US election: Stocks end week higher as Joe Biden leads in Pennsylvania and Georgia

Tom Belger
·Finance and policy reporter
·4 min read
U.S. Democratic presidential nominee and former Vice President Joe Biden raises a fist as he delivers remarks after early results from the 2020 U.S. presidential election in Wilmington, Delaware, U.S., November 4, 2020. REUTERS/Mike Segar     TPX IMAGES OF THE DAY
Joe Biden during a speech after early results in the US presidential election. Photo: Reuters/Mike Segar TPX

Stocks in Europe and Asia closed the week higher as Joe Biden edged closer and closer to victory in the tight US election race on Friday.

Asian markets leapt overnight and coronavirus concerns on Friday only pared back a small chunk of European stocks’ gains earlier in the week, while US stocks were largely treading water awaiting more vote tallies.

Biden overtook Donald Trump in the battlegrounds of Georgia and Pennsylvania as final counting continued on Friday, after winning in Michigan and Wisconsin. Georgia was last won by a Democrat presidential candidate in 1992 under Bill Clinton, but its secretary of state said there would be a recount given the close race.

Candidates need 270 electoral votes to make it to the White House, and Associated Press (AP) had Biden on 264 electoral votes to Trump’s 214 at the end of the trading day in Europe. AP has called a Biden victory in Arizona, but counting continues and other organisations are yet to declare a winner.

Meanwhile Trump’s campaign has demanded recounts and taken legal action in several states, with the president seeking to sow doubt over the results through unsubstantiated claims of fraud.

READ MORE: Betting markets give Joe Biden 85% chance of victory

Leading indices in Europe posted some of their strongest weekly gains in months, but saw modest losses on Friday, with Joshua Mahony, senior market analyst at IG, highlighting an “element of profit taking” ahead of the weekend.

Germany’s DAX (^GDAXI) closed down 0.7%, with France’s CAC 40 (^FCHI) down 0.5%. Britain’s FTSE 100 (^FTSE) in London closed the day up 0.1%, after the Bank of England and UK government unveiled fresh stimulus on Thursday.

Joshua Mahony, senior market analyst at IG, said there was an “element of profit taking” ahead of the weekend after the election boosted stocks earlier in the week, as well as alarm over European developments.

“The continued spread of the coronavirus in Europe brings further cause for concern,” he said. France and Italy saw record infection numbers on Thursday, while German industrial out data also showed lower growth than expected by analysts on Friday.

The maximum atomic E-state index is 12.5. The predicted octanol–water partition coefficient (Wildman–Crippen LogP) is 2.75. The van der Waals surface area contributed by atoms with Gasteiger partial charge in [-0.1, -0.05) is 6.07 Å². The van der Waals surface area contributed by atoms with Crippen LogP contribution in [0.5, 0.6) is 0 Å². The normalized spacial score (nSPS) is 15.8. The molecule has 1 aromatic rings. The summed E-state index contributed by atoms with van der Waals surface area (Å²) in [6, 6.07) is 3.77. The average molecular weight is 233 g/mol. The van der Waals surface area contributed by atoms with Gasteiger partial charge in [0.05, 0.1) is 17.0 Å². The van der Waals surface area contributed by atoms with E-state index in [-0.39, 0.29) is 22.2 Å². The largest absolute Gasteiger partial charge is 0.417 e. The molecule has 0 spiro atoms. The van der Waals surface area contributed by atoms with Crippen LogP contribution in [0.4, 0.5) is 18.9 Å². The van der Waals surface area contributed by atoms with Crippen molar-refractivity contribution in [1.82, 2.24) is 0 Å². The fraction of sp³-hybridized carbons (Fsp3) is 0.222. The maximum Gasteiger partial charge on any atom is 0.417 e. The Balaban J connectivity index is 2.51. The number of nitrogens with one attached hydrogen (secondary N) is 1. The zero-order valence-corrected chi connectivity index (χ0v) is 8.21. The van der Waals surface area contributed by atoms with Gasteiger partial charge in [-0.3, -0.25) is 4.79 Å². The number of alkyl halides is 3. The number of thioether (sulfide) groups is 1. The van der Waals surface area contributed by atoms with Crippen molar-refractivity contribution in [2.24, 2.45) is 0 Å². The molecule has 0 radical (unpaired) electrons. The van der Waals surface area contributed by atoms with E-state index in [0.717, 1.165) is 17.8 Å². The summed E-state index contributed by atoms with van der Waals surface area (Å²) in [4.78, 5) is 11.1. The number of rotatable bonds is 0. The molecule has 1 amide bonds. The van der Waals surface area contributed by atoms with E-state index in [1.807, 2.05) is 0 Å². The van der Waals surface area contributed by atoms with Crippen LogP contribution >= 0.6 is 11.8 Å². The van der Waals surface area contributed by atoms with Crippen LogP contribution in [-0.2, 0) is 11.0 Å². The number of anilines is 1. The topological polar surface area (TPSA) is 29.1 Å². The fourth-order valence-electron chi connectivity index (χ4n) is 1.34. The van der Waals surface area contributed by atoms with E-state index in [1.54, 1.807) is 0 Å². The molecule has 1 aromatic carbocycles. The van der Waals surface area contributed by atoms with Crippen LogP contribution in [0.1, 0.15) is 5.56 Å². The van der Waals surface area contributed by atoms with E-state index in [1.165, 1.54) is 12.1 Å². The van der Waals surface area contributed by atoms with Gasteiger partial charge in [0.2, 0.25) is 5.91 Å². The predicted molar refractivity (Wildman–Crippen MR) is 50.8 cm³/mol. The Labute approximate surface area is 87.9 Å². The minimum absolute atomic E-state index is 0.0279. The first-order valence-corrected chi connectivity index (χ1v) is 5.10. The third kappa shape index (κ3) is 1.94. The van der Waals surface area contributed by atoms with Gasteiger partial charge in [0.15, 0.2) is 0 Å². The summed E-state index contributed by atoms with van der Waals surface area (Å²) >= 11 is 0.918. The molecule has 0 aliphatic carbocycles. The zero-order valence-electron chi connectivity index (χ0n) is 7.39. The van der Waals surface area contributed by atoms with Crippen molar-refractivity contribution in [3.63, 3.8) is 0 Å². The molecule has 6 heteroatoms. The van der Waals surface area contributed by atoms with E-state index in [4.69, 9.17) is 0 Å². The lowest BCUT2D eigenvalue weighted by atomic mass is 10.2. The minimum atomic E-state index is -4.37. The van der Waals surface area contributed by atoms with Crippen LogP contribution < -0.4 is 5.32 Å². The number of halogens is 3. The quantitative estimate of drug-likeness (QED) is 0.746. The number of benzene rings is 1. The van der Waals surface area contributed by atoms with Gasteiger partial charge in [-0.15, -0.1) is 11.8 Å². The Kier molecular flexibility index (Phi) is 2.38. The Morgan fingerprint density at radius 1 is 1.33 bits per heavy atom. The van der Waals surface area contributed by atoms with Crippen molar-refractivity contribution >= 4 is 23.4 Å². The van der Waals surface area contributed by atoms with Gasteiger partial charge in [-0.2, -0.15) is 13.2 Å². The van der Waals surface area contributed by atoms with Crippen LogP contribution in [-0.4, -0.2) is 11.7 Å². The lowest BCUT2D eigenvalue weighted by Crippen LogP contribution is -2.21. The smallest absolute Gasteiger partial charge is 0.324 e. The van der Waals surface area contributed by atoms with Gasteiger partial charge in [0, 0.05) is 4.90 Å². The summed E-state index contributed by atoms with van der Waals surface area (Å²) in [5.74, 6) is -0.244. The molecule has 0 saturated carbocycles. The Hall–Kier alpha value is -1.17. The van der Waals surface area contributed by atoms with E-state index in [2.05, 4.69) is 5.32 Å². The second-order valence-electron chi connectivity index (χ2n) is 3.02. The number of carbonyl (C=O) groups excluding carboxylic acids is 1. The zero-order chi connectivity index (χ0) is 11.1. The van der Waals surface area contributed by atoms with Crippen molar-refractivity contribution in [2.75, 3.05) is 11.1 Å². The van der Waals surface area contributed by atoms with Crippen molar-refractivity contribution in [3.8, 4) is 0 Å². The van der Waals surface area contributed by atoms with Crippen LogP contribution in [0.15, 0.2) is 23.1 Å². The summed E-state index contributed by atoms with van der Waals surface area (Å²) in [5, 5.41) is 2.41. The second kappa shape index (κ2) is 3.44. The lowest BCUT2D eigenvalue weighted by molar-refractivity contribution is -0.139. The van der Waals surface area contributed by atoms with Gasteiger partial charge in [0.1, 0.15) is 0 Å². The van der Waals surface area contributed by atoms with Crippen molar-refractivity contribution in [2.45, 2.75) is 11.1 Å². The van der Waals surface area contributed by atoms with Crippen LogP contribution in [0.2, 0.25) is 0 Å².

WATCH: US election mail-in ballots tallied in key states of Michigan and Pennsylvania

Michael Hewson, chief market analyst at CMC Markets UK, said it would “seem prudent to take some money off the table as we head into the weekend” given continued uncertainty over the election. ”Nagging doubts remain that the eventual outcome may well end up in the US courts.”

The S&P 500 (^GSPC) and Dow (^DJI) were all close to flat in early trading in the US, after posting strong gains on Thursday.

European and US stocks still look set for significant weekly gains however, and stocks elsewhere have rallied over the past five days.

Investors have warmed to the prospect of a Biden presidency but without the Democrat majority in the Senate that many had predicted ahead of polling day, as gridlock poses fewer risks to the status quo.

Analysts said Republican control in the Senate would curb Democrats’ ability to increase regulation and taxes on tech giants, boosting tech stocks in recent days. Investors also see a Biden victory cooling tensions between the US and China and benefiting international trade, helping Asian stocks overnight.

Many US and European stocks had made gains in recent weeks on market hopes of greater fiscal stimulus under a Biden presidency, but his power to splurge likely to be reined in by continued gridlock in Congress. Some analysts said investor calculations were now shifting towards greater expectations it will pressure the US Federal Reserve into yet more monetary stimulus instead. The Fed left rates unchanged on Thursday.

The FTSE 100 has seen a strong week after declines last week as UK and European coronavirus cases and restrictions increased. Chart: Yahoo Finance UK
The FTSE 100 has seen a strong week after declines last week as UK and European coronavirus cases and restrictions increased. Chart: Yahoo Finance UK

"We’ve seen another day of gains in Asia today at the end of a week that looks set to eclipse the losses we saw in the lead up to this week’s US presidential vote," said Hewson.

MSCI’s index of Asian-Pacific stocks excluding Japan rose 0.3%, close to a three-year high.

Japan’s Nikkei (^N225) closed up 0.9% to hit a 29-year high. It has risen more than 5% this week in its strongest week since May. Meanwhile in South Korea, the KOSPI (^KOSPI) index rose 0.5% on Friday, and ended the week 6.6% higher in its best week since June.

READ MORE: US tech stocks leap as investors watch election results

In China, the SSE Composite Index (000001.SS) lost 0.2% on Friday but ended the week up 2.7%. The blue-chip CSI 300 (000300.SS) closed the day flat to end the week 4.1% higher, its best gains since July.